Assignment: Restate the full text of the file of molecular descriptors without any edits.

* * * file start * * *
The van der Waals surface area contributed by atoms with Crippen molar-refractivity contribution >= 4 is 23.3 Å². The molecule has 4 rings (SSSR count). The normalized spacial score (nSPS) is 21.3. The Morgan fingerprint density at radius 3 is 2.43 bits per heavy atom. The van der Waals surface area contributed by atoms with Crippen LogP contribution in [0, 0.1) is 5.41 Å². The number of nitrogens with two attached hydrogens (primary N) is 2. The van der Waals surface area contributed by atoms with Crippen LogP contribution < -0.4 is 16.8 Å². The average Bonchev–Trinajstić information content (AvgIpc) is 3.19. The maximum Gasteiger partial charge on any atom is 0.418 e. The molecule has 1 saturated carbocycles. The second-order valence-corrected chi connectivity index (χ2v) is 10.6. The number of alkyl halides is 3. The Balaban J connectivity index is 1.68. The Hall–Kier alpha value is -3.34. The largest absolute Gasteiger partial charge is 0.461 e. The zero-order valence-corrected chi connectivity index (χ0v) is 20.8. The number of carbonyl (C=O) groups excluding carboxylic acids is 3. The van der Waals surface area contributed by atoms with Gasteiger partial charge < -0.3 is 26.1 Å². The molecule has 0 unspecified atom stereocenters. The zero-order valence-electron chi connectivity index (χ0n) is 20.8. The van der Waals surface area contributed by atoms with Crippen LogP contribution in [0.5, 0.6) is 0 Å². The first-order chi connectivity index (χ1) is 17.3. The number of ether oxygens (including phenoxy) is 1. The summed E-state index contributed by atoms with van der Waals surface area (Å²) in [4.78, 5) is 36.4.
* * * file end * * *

The van der Waals surface area contributed by atoms with Crippen molar-refractivity contribution >= 4 is 23.3 Å². The molecule has 4 rings (SSSR count). The normalized spacial score (nSPS) is 21.3. The Morgan fingerprint density at radius 3 is 2.43 bits per heavy atom. The van der Waals surface area contributed by atoms with Crippen LogP contribution in [0, 0.1) is 5.41 Å². The number of nitrogens with two attached hydrogens (primary N) is 2. The van der Waals surface area contributed by atoms with Crippen LogP contribution < -0.4 is 16.8 Å². The average Bonchev–Trinajstić information content (AvgIpc) is 3.19. The maximum Gasteiger partial charge on any atom is 0.418 e. The molecule has 1 saturated carbocycles. The second-order valence-corrected chi connectivity index (χ2v) is 10.6. The number of alkyl halides is 3. The Balaban J connectivity index is 1.68. The Hall–Kier alpha value is -3.34. The largest absolute Gasteiger partial charge is 0.461 e. The zero-order valence-corrected chi connectivity index (χ0v) is 20.8. The number of carbonyl (C=O) groups excluding carboxylic acids is 3. The van der Waals surface area contributed by atoms with Gasteiger partial charge < -0.3 is 26.1 Å². The molecule has 0 unspecified atom stereocenters. The zero-order valence-electron chi connectivity index (χ0n) is 20.8. The van der Waals surface area contributed by atoms with Crippen LogP contribution in [0.5, 0.6) is 0 Å². The first-order chi connectivity index (χ1) is 17.3. The number of ether oxygens (including phenoxy) is 1. The summed E-state index contributed by atoms with van der Waals surface area (Å²) in [4.78, 5) is 36.4.